My Secret Life as a Spaghetti Coder
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Many programmers view piracy as some inevitable righteous result of the coming of the information age. We justify the theft of music (in particular in this case) in several ways:
  1. Artists benefit because the number of fans increase which sells more tickets and merchandise at shows
  2. Some ASCAP RIAA asshat wants to be paid for ridiculous things
  3. The evil record companies need to get with the times and embrace file sharing
ASCAP asshats tweet

For the record, I agree with #3, used to think #1 was the case, and I'm refusing to do business with anyone I know is a member of ASSHAT ASCAP. I'm very consciously changing my view on #1 after hearing the artists' point of view.

As it turns out, maybe our righteous crusade is not all we'd like to think. Quoth independent artist Ben Weasel:
So the world will always have its Billy Joel's, along with its hot shot Internet sensations of the moment. But what I want to know, again, is who's going to be paying for the recording of all this free music dreamed up by small-timers (which description, if you're not aware, covers most of us)?

And if the answer is "nobody," that means that music made by people who are even a little bit outside the mainstream, off the beaten path, or just plain fucking weird, is going to disappear (save, of course, for those with disposable cash - the hobbyists and the rich kids - but those people tend to make music that people can't even be bothered to download for free).

Long term, this isn't going to work out well for music fans. I'm not scolding. I'm not trying to stuff the genie back in the bottle. I just want the emperor's distinct lack of clothing noted: the alleged death of the music industry is in actuality the death of interesting music.

I said the same thing six years ago when I first wrote about this stuff. And what's happened since? Music has become more boring than ever, that's what. Even punk rock has become more mind-numbingly mediocre than I ever remember it being before, and I came of age when bands like Youth Of Today and Corrosion of Conformity were hot shit with the dimbulb set.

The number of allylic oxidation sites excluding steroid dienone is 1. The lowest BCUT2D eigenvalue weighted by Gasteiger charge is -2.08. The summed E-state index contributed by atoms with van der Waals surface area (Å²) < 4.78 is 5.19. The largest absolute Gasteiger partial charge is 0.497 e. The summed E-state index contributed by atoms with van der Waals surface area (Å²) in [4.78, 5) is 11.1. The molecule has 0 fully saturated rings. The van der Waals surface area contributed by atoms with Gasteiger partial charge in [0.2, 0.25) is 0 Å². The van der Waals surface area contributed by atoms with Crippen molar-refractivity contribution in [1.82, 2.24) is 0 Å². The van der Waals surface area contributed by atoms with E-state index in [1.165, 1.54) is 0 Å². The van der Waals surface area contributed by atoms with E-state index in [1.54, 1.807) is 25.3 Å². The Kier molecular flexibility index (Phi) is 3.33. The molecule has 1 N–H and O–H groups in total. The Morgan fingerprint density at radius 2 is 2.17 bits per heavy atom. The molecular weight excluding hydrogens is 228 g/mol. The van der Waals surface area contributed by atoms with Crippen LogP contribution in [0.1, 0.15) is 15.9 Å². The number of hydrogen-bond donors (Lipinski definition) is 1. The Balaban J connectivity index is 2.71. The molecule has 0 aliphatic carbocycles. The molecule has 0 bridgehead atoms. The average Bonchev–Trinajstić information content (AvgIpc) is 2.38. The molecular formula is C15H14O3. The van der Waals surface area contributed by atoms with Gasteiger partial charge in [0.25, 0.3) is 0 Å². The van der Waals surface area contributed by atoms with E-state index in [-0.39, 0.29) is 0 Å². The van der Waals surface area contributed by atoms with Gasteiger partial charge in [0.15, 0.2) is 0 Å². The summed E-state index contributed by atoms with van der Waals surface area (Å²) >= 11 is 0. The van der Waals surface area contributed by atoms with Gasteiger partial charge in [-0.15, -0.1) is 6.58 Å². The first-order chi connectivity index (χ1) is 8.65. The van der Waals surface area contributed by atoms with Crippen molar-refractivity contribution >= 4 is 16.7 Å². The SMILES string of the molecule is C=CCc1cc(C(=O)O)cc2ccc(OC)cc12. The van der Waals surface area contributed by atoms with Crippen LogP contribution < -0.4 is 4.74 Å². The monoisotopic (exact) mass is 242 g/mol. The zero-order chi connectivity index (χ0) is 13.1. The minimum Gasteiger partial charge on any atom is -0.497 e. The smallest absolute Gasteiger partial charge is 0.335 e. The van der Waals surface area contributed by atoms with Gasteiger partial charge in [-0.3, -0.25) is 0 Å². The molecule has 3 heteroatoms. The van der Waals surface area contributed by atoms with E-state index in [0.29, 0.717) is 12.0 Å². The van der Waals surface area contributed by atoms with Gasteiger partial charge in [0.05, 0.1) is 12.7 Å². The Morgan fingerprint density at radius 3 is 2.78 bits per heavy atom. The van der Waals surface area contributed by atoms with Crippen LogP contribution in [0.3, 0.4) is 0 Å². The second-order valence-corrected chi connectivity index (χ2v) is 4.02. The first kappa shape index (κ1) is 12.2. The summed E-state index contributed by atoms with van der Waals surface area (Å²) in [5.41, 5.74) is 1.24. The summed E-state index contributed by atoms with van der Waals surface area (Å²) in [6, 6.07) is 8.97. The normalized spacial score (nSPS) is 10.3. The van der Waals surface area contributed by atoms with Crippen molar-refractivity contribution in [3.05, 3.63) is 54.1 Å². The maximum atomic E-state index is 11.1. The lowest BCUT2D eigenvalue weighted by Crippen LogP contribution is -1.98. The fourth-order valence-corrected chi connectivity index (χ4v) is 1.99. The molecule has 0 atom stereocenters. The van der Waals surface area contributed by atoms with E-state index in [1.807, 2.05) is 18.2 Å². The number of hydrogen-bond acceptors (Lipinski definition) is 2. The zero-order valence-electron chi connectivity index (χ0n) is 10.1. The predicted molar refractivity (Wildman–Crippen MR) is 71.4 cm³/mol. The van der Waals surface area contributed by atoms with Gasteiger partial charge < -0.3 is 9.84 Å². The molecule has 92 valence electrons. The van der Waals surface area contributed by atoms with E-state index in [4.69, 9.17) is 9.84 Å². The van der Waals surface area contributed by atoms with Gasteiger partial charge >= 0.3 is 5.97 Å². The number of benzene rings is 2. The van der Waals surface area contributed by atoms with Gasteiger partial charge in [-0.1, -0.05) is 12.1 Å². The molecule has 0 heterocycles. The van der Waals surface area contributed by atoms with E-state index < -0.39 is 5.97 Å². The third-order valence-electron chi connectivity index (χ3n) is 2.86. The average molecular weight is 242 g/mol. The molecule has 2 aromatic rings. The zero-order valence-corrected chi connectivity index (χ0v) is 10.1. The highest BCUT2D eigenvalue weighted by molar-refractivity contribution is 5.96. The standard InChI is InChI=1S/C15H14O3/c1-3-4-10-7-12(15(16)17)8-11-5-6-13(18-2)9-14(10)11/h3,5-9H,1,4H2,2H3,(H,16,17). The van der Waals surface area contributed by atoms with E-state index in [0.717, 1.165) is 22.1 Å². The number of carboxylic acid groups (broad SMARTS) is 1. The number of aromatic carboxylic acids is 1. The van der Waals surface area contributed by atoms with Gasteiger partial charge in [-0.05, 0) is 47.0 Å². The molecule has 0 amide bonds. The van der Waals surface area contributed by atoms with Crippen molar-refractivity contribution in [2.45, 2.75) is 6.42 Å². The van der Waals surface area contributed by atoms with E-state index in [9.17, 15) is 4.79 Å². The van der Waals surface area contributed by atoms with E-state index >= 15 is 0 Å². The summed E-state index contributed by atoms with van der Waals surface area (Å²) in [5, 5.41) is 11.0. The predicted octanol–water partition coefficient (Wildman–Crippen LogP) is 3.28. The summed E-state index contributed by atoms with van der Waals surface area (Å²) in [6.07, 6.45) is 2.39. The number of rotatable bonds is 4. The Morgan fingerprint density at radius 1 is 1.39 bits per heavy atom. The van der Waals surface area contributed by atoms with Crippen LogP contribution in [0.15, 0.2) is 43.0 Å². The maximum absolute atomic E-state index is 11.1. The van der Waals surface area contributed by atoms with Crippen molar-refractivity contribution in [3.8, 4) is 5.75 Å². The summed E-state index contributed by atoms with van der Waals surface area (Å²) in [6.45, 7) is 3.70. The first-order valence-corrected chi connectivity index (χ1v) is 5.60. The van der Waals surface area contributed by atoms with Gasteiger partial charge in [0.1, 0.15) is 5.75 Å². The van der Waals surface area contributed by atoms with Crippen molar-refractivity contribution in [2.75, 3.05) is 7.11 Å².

I haven't seen so many bands playing it safe and copying what's popular since the skulls and anarchy-symbol craze of 1984. If I hear another band aping the Dillinger Four and shouting their Cookie Monster vocals at me through their hobo beards I may begin to sob.

At the time I was first bemoaning the effect file-sharing was bound to have on the best music, I was informed (rather condescendingly, as I recall) that all those fans who were illegally downloading my music were going to be paying me back in spades via sales of show tickets and merchandise.

And while my showing in that department is dandy at the moment, it certainly hasn't picked up any in the ensuing six years. In fact, merchandise sales are almost exactly the same. Granted, these days that's cause to break out the bubbly and perch a lampshade on the old noggin, but I can't help but notice that this whole file sharing thing hasn't quite worked out as advertised - not just for me, but for any other working musicians I know either.

Now maybe that's all a big, fat coincidence, but it's kind of hard to escape the conclusion that what this is, was, and always will be about is people getting something for nothing. It's not about crazed rock fandom.

It's about as gobbling up as much free stuff as you can with little regard for what it is or might be, and virtually no patience at all when it comes to evaluating the goods because, after all, if it's free, what can it really be worth? And the reason people are doing it isn't because any sort of revolution has occurred; it's not a consequence of us poor artists having been unshackled from the chains of the evil record labels and their PR teams and A&R men and distributors and lawyers and accountants.

It's happening because people can steal music easily and without any real risk of getting caught. That's the way the music business is these days and while I'm not happy about it I'm well aware there's no point in fighting it. I refuse to allow people to dress it up as something noble when it's nothing more than simple greed and theft, but don't get the idea that I'm raging against the dying of the light; I assure you that at this stage the cupboard has been rendered so bare that record royalties are more or less a moot point.

I'd be happy to give away future albums, settling for crossing my fingers and praying for the odd licensing deal, if only I could figure out how to pay for the damned recordings!

(bolding and paragraph additions (for readability) by yours truly)
Screeching Weasel logo, the band whose leader was quoted above.

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